A new study in The New England Journal of Medicine, finds that Type 2 diabetes progresses quickly in children when compared to adults and it is more difficult to treat too. As reported in the New York Times, Dr. David M. Nathan, author of the study and Director, Diabetes Center at Massachusetts General Hospital said, ‘It’s really got a hold on them, and it’s hard to turn around.’
Type 2 diabetes, occurs due to genetic disposition to develop the disease in addition to being obese or have tendency to gain weight. Here pancreas makes insulin, hormone required for controlling blood sugar levels, but insulin produced is not enough or is not used properly. High blood pressure and cholesterol are other vices that come accompany this disease. Dietary changes, oral medicines, exercises are the initial mode of treatments and this is usually followed up with insulin supplementation. In the 1990s, doctors began noticing an increase in type 2 diabetes in children and teens.
The study aimed at finding the best treatment for type 2 diabetes in children.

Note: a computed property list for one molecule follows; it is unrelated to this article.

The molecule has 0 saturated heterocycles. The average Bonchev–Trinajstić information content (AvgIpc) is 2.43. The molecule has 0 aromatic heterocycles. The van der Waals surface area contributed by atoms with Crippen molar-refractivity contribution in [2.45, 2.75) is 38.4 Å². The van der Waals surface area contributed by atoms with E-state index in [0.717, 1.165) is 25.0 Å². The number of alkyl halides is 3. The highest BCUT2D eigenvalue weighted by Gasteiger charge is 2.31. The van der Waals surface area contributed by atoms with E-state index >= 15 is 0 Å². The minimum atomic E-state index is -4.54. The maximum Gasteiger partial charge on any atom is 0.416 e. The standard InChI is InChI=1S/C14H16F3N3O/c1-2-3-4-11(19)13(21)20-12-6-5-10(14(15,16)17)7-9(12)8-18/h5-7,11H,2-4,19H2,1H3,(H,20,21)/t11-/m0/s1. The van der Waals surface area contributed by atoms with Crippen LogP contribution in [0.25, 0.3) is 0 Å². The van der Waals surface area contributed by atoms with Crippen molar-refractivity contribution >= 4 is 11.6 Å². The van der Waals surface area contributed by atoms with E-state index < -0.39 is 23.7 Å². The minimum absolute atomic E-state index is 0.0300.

- They followed 699 children from ages 10 to 17 for four years
- All participants were overweight or obese
- The children were divided into three groups
- All the children along with a parent or guardian were given diabetes education
- One group was administered metformin , a diabetic drug commonly called Glucophage
- Another group was administered metformin along with a drug called rosiglitazone or Avandia
- The third group was given metformin and went through intensive diet, exercise, and weight-loss program
The results of the study was disappointing since all the three groups showed high failure rates indicating that blood sugar levels could not be controlled in three groups. Group one had 52% failure while second group had 39% failure while the third group showed a 47% failure. Failure rates were high even in patients who followed the regimen strictly.
Researchers have come to the most obvious conclusion that type 2 diabetes in children need better treatments. They were surprised to note that the oral drugs that performed well in adults did not help the children.
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